Shah Rukh Khan’s “Pathaan,” which has played to packed shows across South Africa, has established itself as a sign of optimism for Hindi cinema, which has a devoted fanbase in the nation. Over the course of the weekend, thousands of fans watched the movie on 21 screens around the nation, with up to seven showings per day at both major chains and independent theatres.
The last time something like occurred was over 25 years ago, when Shah Rukh’s “Kuch Kuch Hota Hain” experienced an extraordinary fan frenzy, according to AB Moosa, CEO of the Avalon Group, the main Bollywood film distributor in South Africa.
Since his grandfather showed the first Indian movie in the nation in the 1940s, Moosa’s family has led the charge in introducing Indian culture to South Africa.
He claimed that the coronavirus pandemic had severely damaged the South African Hindi cinema industry, but that “Pathaan,” which has made close to Rs 600 crore worldwide, has provided much-needed relief.
“Certainly, the Covid pandemic was a major blow to the cinema industry here, as it was globally, but the recovery, though it has taken over a year now, has been encouraging. Our faith in Bollywood has been consistent through the decades and we were confident that it would find renewed support in a post-Covid era.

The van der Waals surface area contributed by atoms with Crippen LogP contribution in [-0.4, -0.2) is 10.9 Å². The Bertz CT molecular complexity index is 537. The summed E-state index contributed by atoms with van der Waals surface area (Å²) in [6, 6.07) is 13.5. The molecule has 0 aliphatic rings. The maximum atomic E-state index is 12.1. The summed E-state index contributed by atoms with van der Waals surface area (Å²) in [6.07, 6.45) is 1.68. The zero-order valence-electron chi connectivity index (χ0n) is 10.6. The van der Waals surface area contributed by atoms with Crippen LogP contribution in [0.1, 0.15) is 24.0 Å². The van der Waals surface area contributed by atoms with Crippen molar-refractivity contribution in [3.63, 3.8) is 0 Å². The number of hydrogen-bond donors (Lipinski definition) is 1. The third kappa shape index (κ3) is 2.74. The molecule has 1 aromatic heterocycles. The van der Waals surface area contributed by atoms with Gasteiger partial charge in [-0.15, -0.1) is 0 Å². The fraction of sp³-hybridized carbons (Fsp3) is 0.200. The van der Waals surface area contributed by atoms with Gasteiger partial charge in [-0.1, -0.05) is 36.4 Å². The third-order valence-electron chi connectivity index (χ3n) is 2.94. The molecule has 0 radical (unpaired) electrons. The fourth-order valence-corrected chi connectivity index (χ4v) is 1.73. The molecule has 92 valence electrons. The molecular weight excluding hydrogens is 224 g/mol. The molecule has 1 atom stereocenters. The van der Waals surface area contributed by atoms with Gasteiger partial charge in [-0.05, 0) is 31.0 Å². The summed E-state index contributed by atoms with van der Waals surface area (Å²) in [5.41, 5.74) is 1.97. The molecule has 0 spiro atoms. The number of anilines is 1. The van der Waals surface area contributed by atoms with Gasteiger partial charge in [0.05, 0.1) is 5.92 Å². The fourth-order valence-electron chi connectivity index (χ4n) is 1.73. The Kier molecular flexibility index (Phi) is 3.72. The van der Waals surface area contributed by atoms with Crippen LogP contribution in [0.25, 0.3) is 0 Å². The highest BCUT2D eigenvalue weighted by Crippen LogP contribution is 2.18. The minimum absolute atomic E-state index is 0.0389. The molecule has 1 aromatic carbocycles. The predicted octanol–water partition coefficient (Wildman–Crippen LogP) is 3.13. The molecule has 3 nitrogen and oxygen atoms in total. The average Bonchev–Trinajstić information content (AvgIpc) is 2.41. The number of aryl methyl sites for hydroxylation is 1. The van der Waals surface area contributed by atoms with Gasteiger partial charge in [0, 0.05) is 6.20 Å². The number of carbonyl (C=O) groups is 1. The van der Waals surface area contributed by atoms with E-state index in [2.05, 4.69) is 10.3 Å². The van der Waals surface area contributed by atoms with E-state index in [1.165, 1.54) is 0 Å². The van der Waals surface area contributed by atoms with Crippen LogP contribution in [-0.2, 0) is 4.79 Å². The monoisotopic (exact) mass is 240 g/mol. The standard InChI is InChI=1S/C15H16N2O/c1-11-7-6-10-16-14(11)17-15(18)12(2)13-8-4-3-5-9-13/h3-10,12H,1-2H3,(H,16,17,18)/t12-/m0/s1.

“The incredible boost that ‘Pathaan’ has brought to this revival is immeasurable. There were rare occasions in the past decade or so where we would have queues at specific shows for films featuring the Khan triumvirate of Bollywood – Aamir, Shah Rukh and Salman – as well as Hritihik Roshan and Akshay Kumar, but nothing like what we saw over the past weekend,” Moosa said.
Over the weekend, there were seven showings every day at the Johannesburg Killarney CineCentre, a first for a single Bollywood film. The first significant release of 2023, according to Moosa, bodes well for Bollywood cinema in South Africa because numerous more high-caliber films are scheduled to arrive over the coming months.
Yash Raj has worldwide success with the correct recipe at the ideal time, according to Moosa. “People want to come out and experience the escapism that cinema gives by watching entertainment on the big screen,” he added.